Leadership Styles

In this paper, I will discuss the management issue of supervising subordinates. We will look at a text that gives a comprehensive assessment of the science of human behavior in business. It is the objective of this discourse to provide tools whereby the reader can (1) review how s/he applies these concepts, (2) determine whether s/he is providing an environment of growth for the employee, and (3) analyze his or her own management style in order to improve it.

These concepts can be taught to your managers and supervisors. They will make your organization operate more efficiently by creating a frame of reference for decision making. We would be happy to discuss working with your company on any of the ideas that are presented in these pages.

Management Styles
Behavioral Indicator
  The extent to which a leader... 
Goal setting

Setting Time Lines

Specifies the goals people are to accomplish.
Organizes the work situation for people.
Sets time lines for people.
Provides specific directions.
Specifies and requires regular reporting on progress.
Behavioral Indicator
  The extent to which a leader...
Giving Support

Facilitating Interactions

Active Listening

Providing Feedback

Provides support and encouragement.
Involves people in "give-and-take" discussion about work activities.
Facilitates peoples's interactions with others.
Seeks out and listens to people's opinions and concerns.
Provides feedback on people's accomplishments.

Situational Leadership and Various Organizational Settings

The authors go on to describe how Situational Leadership works in various settings, parent-child, R&D personnel, and the educational setting.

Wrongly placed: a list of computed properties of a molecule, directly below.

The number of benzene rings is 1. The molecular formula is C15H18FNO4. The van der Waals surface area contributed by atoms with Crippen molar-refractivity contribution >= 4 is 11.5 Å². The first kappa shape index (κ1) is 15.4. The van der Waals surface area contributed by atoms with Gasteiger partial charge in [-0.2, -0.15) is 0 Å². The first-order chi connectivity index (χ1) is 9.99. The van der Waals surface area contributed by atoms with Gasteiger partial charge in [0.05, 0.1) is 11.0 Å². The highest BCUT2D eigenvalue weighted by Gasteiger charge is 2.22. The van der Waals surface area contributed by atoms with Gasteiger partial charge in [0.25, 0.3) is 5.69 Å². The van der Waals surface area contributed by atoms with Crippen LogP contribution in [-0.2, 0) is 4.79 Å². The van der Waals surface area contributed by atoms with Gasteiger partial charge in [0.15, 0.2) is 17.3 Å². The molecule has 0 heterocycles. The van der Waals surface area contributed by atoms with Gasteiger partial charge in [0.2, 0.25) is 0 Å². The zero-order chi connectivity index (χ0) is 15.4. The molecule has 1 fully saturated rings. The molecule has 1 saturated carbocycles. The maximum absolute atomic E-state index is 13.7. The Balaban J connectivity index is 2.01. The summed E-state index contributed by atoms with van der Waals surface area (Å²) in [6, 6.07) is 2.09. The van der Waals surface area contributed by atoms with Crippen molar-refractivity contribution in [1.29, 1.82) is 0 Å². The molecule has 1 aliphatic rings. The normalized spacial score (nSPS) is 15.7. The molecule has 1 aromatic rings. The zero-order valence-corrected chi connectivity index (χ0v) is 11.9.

Parent-Child Using one style throughout a child's development is ineffective.
S1 produces either rebellion or passivity
S2 produces "Mama's boy" or "Daddy's little girl" syndrome
S3  produces the "spoiled brat" syndrome
S4 removes the parent leaving the peer group to teach the child
Research and Development The level of education, research experience, and maturity of R&D personnel are such that they do not need a great deal of structure in their work. A low task/low relationship is most appropriate.
Teacher-student Gradually changing the teaching style as the student gains maturity has proven to raise test scores and increase enthusiasm, morale, and motivation.
Administrator-board Rather than patronize the board with high relationship/low task (S3), it is better to use a high task/high relationship behavior (S2).
Administrator-faculty The education and maturity of faculty members make the S4 style most appropriate. They do not respond well to an administration initiating much structure. Sometimes they tend to resent it.

A Word About the Wrong Style